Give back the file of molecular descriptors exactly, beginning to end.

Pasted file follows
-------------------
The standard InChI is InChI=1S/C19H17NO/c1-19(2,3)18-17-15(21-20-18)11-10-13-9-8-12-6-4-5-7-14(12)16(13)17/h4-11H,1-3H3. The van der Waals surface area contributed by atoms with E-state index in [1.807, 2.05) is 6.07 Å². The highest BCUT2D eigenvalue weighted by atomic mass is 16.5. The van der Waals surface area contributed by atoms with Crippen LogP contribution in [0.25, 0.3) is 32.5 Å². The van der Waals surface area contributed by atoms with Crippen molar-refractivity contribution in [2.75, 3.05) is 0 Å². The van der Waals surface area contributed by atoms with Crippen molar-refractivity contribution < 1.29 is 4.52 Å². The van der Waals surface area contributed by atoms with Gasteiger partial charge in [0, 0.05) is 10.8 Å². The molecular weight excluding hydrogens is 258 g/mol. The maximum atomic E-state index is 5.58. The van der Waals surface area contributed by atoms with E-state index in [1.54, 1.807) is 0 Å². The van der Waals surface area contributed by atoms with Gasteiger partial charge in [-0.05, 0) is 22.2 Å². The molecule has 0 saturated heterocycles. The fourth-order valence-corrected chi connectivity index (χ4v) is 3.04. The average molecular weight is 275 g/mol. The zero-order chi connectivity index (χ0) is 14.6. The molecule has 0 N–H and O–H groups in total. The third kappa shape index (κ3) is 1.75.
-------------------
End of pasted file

The standard InChI is InChI=1S/C19H17NO/c1-19(2,3)18-17-15(21-20-18)11-10-13-9-8-12-6-4-5-7-14(12)16(13)17/h4-11H,1-3H3. The van der Waals surface area contributed by atoms with E-state index in [1.807, 2.05) is 6.07 Å². The highest BCUT2D eigenvalue weighted by atomic mass is 16.5. The van der Waals surface area contributed by atoms with Crippen LogP contribution in [0.25, 0.3) is 32.5 Å². The van der Waals surface area contributed by atoms with Crippen molar-refractivity contribution in [2.75, 3.05) is 0 Å². The van der Waals surface area contributed by atoms with Crippen molar-refractivity contribution < 1.29 is 4.52 Å². The van der Waals surface area contributed by atoms with Gasteiger partial charge in [0, 0.05) is 10.8 Å². The molecular weight excluding hydrogens is 258 g/mol. The maximum atomic E-state index is 5.58. The van der Waals surface area contributed by atoms with E-state index in [1.54, 1.807) is 0 Å². The van der Waals surface area contributed by atoms with Gasteiger partial charge in [-0.05, 0) is 22.2 Å². The molecule has 0 saturated heterocycles. The fourth-order valence-corrected chi connectivity index (χ4v) is 3.04. The average molecular weight is 275 g/mol. The zero-order chi connectivity index (χ0) is 14.6. The molecule has 0 N–H and O–H groups in total. The third kappa shape index (κ3) is 1.75.